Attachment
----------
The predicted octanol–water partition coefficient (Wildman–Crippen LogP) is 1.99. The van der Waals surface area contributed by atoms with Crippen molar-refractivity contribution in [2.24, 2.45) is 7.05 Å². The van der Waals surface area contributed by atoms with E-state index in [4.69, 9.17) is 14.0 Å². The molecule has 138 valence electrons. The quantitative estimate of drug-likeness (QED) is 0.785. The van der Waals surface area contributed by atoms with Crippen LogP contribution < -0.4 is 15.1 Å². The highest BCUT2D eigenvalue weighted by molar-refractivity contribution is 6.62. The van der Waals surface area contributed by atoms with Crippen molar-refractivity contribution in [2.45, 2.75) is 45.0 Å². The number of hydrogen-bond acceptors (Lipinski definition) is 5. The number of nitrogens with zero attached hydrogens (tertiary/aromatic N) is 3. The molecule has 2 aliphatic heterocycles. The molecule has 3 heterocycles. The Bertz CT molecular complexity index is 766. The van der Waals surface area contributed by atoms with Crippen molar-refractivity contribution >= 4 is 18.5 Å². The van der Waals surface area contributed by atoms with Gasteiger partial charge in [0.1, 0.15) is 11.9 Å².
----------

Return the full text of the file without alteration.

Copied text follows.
The predicted octanol–water partition coefficient (Wildman–Crippen LogP) is 1.99. The van der Waals surface area contributed by atoms with Crippen molar-refractivity contribution in [2.24, 2.45) is 7.05 Å². The van der Waals surface area contributed by atoms with E-state index in [4.69, 9.17) is 14.0 Å². The molecule has 138 valence electrons. The quantitative estimate of drug-likeness (QED) is 0.785. The van der Waals surface area contributed by atoms with Crippen LogP contribution < -0.4 is 15.1 Å². The highest BCUT2D eigenvalue weighted by molar-refractivity contribution is 6.62. The van der Waals surface area contributed by atoms with Crippen molar-refractivity contribution in [2.45, 2.75) is 45.0 Å². The number of hydrogen-bond acceptors (Lipinski definition) is 5. The number of nitrogens with zero attached hydrogens (tertiary/aromatic N) is 3. The molecule has 2 aliphatic heterocycles. The molecule has 3 heterocycles. The Bertz CT molecular complexity index is 766. The van der Waals surface area contributed by atoms with Crippen molar-refractivity contribution >= 4 is 18.5 Å². The van der Waals surface area contributed by atoms with Gasteiger partial charge in [0.1, 0.15) is 11.9 Å².